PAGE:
The same is expressed in the Heidelberg Catechism, Question and Answer 60: “How art thou righteous before God? Only by a true faith in Jesus Christ; so that, though my conscience accuse me, that I have grossly transgressed all the commandments of God, and kept none of them, and am still inclined to all evil; notwithstanding, God; without any merit of mine, but only of mere grace, grants and imputes to me, the perfect satisfaction, righteousness, and holiness of Christ; even so, as if I never had had, nor committed any sin: yea, as if I had fully accomplished all that obedience which Christ has accomplished for me; inasmuch as I embrace such benefit with a believing heart.” And then also in Question and Answer 61: “Why sayest thou that thou art righteous by faith only? Not that I am acceptable to God on account of the worthiness of my faith; but because only the satisfaction, righteousness, and holiness of Christ, is my righteousness before God; and that I cannot receive and apply the same to myself any other way than by faith only.”

But the question is: how is this imputation possible? Is there not rather a double injustice involved in this reckoning of Christ’s righteousness to us? Christ, the Innocent, the perfectly righteous, is condemned to death and hell; and we, guilty sinners, go free and are considered worthy of eternal life. Would not such imputation in any human court of justice be considered the height of injustice? How then can God justify the ungodly by simply imputing a righteousness which is not ours, but which Christ hath obtained for us?

This question is perfectly proper, because it proceeds from the assumption that God’s verdict whereby He declares us free from all guilt must have a basis in fact. The question proceeds from the truth that God Himself is true, holy, righteous, and just. He cannot deny Himself. If He renders the verdict that we are righteous, that sentence must be based on truth. He is the Righteous One. He is the implication of all infinite perfections. His will is always in harmony with His own Being. If, therefore, He declares the sinner righteous, His verdict is itself based on His own righteousness and justice. God cannot simply pardon the sinner, that is, excuse him from paying the penalty for his sin. Although this may be possible in human justice, which is always imperfect, this is not possible with God. Yet we read in Scripture that God justifies the ungodly. And, therefore, we must ask and answer the question: how is this possible? Or: what is the ground of the verdict that God declares the sinner righteous?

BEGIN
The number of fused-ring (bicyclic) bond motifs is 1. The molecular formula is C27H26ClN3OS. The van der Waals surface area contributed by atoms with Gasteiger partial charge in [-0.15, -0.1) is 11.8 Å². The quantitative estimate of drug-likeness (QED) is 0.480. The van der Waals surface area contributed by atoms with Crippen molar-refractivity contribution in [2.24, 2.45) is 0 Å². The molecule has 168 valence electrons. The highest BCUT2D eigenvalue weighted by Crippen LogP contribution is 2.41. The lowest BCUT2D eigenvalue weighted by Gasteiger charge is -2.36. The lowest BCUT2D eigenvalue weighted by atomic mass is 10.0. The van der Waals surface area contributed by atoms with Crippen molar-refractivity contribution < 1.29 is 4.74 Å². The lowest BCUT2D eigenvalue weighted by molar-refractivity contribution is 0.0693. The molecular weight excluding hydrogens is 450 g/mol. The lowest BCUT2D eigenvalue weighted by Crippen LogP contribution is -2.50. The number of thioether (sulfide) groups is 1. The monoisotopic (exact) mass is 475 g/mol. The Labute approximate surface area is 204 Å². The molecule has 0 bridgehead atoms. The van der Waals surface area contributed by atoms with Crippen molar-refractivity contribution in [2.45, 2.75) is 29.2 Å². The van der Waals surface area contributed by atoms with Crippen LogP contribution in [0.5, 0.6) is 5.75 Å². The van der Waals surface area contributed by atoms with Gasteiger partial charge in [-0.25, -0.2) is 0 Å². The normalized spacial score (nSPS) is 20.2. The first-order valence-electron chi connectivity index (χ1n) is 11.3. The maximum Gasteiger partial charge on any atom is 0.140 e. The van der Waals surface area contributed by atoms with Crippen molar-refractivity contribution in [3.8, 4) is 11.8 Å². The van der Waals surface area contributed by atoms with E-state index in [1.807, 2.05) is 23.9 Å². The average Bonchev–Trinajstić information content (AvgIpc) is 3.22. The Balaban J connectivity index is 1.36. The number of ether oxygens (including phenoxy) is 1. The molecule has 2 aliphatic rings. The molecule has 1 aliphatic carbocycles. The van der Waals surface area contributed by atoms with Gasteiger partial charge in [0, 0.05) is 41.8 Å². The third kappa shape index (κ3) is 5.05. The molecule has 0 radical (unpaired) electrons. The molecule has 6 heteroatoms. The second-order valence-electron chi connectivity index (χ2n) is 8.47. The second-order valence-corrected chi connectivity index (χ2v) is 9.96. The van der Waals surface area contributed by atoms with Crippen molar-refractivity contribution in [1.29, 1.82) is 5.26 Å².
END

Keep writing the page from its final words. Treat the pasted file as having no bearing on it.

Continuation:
In this connection, we must remember that Christ and His people are before God a legal corporation, of which He is the Head and all His people are members. This corporation was established by God Himself and in His eternal election. We are chosen in Christ before the foundation of the world, Eph. 1:4. In the same way Adam is the head of all mankind in the legal sense of the word. In that capacity he sins for all; and in him we are all condemned. For thus we read in Rom. 5:12, 16, 17, 18, 19: “Wherefore, as by one man sin entered into the world, and death by sin; and so death passed upon all men, for that all have sinned.” And again: “For the judgment was by one to condemnation.” And again: “By one man’s offense death reigned by one.” And once more: “By the offence of one judgment came upon all men to condemnation.” And finally: “By one man’s disobedience many were made sinners.” From this whole passage it is evident that there was a legal relation between Adam and the human race, so that they formed a corporate body of which Adam was the head and all men are members. The same is true of Christ and His elect. In this respect Adam is the figure of Him that was to come, Rom. 5:14. And the apostle Paul in this same chapter draws a parallel between Adam as the head of all mankind and Christ as the head of the elect. If through the offence of one many be dead, the grace of God and the gift by grace, which is by one man Jesus Christ has abounded unto many. And the free gift is of many offences unto justification. And again, “As by the offence of one judgment came upon all men to condemnation; even so by the righteousness of one the free gift came upon all men unto justification of life. For as by one man’s disobedience many were made sinners, so by .the obedience of one shall many be made righteous.” Rom. 5:15-19. Hence, in His death Christ stands before God at the head of all the elect.